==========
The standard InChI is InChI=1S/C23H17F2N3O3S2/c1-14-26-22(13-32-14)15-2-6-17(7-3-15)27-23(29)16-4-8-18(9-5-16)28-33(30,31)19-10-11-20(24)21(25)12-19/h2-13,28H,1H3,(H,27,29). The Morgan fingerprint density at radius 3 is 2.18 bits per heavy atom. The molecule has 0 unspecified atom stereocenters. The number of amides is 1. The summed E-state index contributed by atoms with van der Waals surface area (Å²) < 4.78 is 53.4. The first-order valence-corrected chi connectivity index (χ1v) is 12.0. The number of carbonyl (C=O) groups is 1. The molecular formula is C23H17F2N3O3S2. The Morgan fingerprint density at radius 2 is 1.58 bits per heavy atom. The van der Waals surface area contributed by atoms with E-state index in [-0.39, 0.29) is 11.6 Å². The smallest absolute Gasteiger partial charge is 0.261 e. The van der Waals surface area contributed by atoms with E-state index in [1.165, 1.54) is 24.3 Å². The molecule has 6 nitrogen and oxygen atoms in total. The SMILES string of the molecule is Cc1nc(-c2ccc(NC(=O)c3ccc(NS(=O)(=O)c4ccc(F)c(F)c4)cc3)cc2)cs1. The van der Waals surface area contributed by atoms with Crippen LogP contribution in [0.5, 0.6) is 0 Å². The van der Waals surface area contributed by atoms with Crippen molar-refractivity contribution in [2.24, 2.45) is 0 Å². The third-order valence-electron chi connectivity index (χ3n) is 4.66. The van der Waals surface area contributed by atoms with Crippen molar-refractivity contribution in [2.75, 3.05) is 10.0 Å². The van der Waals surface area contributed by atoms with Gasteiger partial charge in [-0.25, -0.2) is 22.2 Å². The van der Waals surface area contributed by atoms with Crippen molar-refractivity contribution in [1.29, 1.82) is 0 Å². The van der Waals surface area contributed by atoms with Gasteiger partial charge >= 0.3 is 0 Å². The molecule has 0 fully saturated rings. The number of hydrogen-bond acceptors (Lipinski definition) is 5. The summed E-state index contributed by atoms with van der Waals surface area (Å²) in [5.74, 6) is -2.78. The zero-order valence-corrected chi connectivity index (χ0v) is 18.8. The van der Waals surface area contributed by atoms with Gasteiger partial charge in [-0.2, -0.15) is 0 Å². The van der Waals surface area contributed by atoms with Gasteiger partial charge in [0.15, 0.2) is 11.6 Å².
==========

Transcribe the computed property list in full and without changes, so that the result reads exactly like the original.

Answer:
The standard InChI is InChI=1S/C23H17F2N3O3S2/c1-14-26-22(13-32-14)15-2-6-17(7-3-15)27-23(29)16-4-8-18(9-5-16)28-33(30,31)19-10-11-20(24)21(25)12-19/h2-13,28H,1H3,(H,27,29). The Morgan fingerprint density at radius 3 is 2.18 bits per heavy atom. The molecule has 0 unspecified atom stereocenters. The number of amides is 1. The summed E-state index contributed by atoms with van der Waals surface area (Å²) < 4.78 is 53.4. The first-order valence-corrected chi connectivity index (χ1v) is 12.0. The number of carbonyl (C=O) groups is 1. The molecular formula is C23H17F2N3O3S2. The Morgan fingerprint density at radius 2 is 1.58 bits per heavy atom. The van der Waals surface area contributed by atoms with E-state index in [-0.39, 0.29) is 11.6 Å². The smallest absolute Gasteiger partial charge is 0.261 e. The van der Waals surface area contributed by atoms with E-state index in [1.165, 1.54) is 24.3 Å². The molecule has 6 nitrogen and oxygen atoms in total. The SMILES string of the molecule is Cc1nc(-c2ccc(NC(=O)c3ccc(NS(=O)(=O)c4ccc(F)c(F)c4)cc3)cc2)cs1. The van der Waals surface area contributed by atoms with Crippen LogP contribution in [0.5, 0.6) is 0 Å². The van der Waals surface area contributed by atoms with Crippen molar-refractivity contribution in [2.24, 2.45) is 0 Å². The third-order valence-electron chi connectivity index (χ3n) is 4.66. The van der Waals surface area contributed by atoms with Crippen molar-refractivity contribution in [2.75, 3.05) is 10.0 Å². The van der Waals surface area contributed by atoms with Gasteiger partial charge in [-0.25, -0.2) is 22.2 Å². The van der Waals surface area contributed by atoms with Crippen molar-refractivity contribution in [1.29, 1.82) is 0 Å². The van der Waals surface area contributed by atoms with Gasteiger partial charge >= 0.3 is 0 Å². The molecule has 0 fully saturated rings. The number of hydrogen-bond acceptors (Lipinski definition) is 5. The summed E-state index contributed by atoms with van der Waals surface area (Å²) in [5.74, 6) is -2.78. The zero-order valence-corrected chi connectivity index (χ0v) is 18.8. The van der Waals surface area contributed by atoms with Gasteiger partial charge in [-0.2, -0.15) is 0 Å². The van der Waals surface area contributed by atoms with Gasteiger partial charge in [0.15, 0.2) is 11.6 Å².